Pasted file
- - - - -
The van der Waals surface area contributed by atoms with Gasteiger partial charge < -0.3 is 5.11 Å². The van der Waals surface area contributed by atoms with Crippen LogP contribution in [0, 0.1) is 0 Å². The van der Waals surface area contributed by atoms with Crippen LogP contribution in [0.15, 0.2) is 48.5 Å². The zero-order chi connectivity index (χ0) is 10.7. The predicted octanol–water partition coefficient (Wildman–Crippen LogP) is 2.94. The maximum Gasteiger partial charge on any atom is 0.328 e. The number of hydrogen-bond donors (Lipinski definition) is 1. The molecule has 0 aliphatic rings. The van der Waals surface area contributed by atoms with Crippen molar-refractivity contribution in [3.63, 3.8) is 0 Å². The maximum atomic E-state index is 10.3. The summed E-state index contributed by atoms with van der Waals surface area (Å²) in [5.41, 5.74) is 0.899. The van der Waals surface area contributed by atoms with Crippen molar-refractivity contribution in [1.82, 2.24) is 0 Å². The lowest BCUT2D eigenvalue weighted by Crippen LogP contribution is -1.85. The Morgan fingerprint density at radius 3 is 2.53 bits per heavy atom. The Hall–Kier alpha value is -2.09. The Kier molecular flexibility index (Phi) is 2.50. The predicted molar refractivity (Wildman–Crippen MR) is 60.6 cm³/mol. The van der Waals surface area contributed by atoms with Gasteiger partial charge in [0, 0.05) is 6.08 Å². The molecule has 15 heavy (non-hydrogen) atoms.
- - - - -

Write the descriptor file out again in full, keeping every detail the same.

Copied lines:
The van der Waals surface area contributed by atoms with Gasteiger partial charge < -0.3 is 5.11 Å². The van der Waals surface area contributed by atoms with Crippen LogP contribution in [0, 0.1) is 0 Å². The van der Waals surface area contributed by atoms with Crippen LogP contribution in [0.15, 0.2) is 48.5 Å². The zero-order chi connectivity index (χ0) is 10.7. The predicted octanol–water partition coefficient (Wildman–Crippen LogP) is 2.94. The maximum Gasteiger partial charge on any atom is 0.328 e. The number of hydrogen-bond donors (Lipinski definition) is 1. The molecule has 0 aliphatic rings. The van der Waals surface area contributed by atoms with Crippen molar-refractivity contribution in [3.63, 3.8) is 0 Å². The maximum atomic E-state index is 10.3. The summed E-state index contributed by atoms with van der Waals surface area (Å²) in [5.41, 5.74) is 0.899. The van der Waals surface area contributed by atoms with Crippen molar-refractivity contribution in [1.82, 2.24) is 0 Å². The lowest BCUT2D eigenvalue weighted by Crippen LogP contribution is -1.85. The Morgan fingerprint density at radius 3 is 2.53 bits per heavy atom. The Hall–Kier alpha value is -2.09. The Kier molecular flexibility index (Phi) is 2.50. The predicted molar refractivity (Wildman–Crippen MR) is 60.6 cm³/mol. The van der Waals surface area contributed by atoms with Gasteiger partial charge in [0, 0.05) is 6.08 Å². The molecule has 15 heavy (non-hydrogen) atoms.